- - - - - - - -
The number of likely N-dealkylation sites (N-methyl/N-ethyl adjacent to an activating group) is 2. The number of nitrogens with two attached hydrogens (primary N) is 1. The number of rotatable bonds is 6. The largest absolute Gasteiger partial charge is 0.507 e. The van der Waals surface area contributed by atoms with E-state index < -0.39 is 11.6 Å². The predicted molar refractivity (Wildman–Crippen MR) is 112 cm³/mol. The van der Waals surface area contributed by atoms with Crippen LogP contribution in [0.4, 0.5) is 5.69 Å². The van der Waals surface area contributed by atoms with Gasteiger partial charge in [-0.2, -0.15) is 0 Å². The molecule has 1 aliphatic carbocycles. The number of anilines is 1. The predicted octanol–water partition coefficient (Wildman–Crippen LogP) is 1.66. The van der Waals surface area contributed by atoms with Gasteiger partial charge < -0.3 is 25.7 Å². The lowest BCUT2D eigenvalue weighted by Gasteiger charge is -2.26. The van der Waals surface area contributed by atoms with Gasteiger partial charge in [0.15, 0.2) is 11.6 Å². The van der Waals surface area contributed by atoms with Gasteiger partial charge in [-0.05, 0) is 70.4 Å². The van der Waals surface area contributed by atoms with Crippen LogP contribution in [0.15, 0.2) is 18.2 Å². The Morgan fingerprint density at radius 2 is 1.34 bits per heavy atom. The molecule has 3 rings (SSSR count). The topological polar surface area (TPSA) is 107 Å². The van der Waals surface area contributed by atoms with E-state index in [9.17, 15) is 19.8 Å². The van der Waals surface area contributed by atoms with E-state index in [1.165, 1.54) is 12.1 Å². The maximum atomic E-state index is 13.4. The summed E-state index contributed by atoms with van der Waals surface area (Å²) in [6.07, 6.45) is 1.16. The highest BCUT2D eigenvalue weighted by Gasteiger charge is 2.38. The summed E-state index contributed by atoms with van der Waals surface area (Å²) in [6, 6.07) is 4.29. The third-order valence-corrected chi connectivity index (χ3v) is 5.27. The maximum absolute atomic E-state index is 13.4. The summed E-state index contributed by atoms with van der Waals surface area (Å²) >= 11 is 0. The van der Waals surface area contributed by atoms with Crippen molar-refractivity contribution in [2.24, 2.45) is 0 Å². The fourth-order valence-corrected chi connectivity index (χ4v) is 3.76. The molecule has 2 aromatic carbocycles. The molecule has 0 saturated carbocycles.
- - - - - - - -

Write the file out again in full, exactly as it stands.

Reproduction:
The number of likely N-dealkylation sites (N-methyl/N-ethyl adjacent to an activating group) is 2. The number of nitrogens with two attached hydrogens (primary N) is 1. The number of rotatable bonds is 6. The largest absolute Gasteiger partial charge is 0.507 e. The van der Waals surface area contributed by atoms with E-state index < -0.39 is 11.6 Å². The predicted molar refractivity (Wildman–Crippen MR) is 112 cm³/mol. The van der Waals surface area contributed by atoms with Crippen LogP contribution in [0.4, 0.5) is 5.69 Å². The van der Waals surface area contributed by atoms with Gasteiger partial charge in [-0.2, -0.15) is 0 Å². The molecule has 1 aliphatic carbocycles. The number of anilines is 1. The predicted octanol–water partition coefficient (Wildman–Crippen LogP) is 1.66. The van der Waals surface area contributed by atoms with Gasteiger partial charge < -0.3 is 25.7 Å². The lowest BCUT2D eigenvalue weighted by Gasteiger charge is -2.26. The van der Waals surface area contributed by atoms with Gasteiger partial charge in [0.15, 0.2) is 11.6 Å². The van der Waals surface area contributed by atoms with Gasteiger partial charge in [-0.05, 0) is 70.4 Å². The van der Waals surface area contributed by atoms with Crippen LogP contribution in [0.15, 0.2) is 18.2 Å². The Morgan fingerprint density at radius 2 is 1.34 bits per heavy atom. The molecule has 3 rings (SSSR count). The topological polar surface area (TPSA) is 107 Å². The van der Waals surface area contributed by atoms with E-state index in [9.17, 15) is 19.8 Å². The van der Waals surface area contributed by atoms with E-state index in [1.165, 1.54) is 12.1 Å². The maximum atomic E-state index is 13.4. The summed E-state index contributed by atoms with van der Waals surface area (Å²) in [6.07, 6.45) is 1.16. The highest BCUT2D eigenvalue weighted by Gasteiger charge is 2.38. The summed E-state index contributed by atoms with van der Waals surface area (Å²) in [6, 6.07) is 4.29. The third-order valence-corrected chi connectivity index (χ3v) is 5.27. The maximum absolute atomic E-state index is 13.4. The summed E-state index contributed by atoms with van der Waals surface area (Å²) >= 11 is 0. The van der Waals surface area contributed by atoms with Crippen molar-refractivity contribution in [2.24, 2.45) is 0 Å². The fourth-order valence-corrected chi connectivity index (χ4v) is 3.76. The molecule has 2 aromatic carbocycles. The molecule has 0 saturated carbocycles.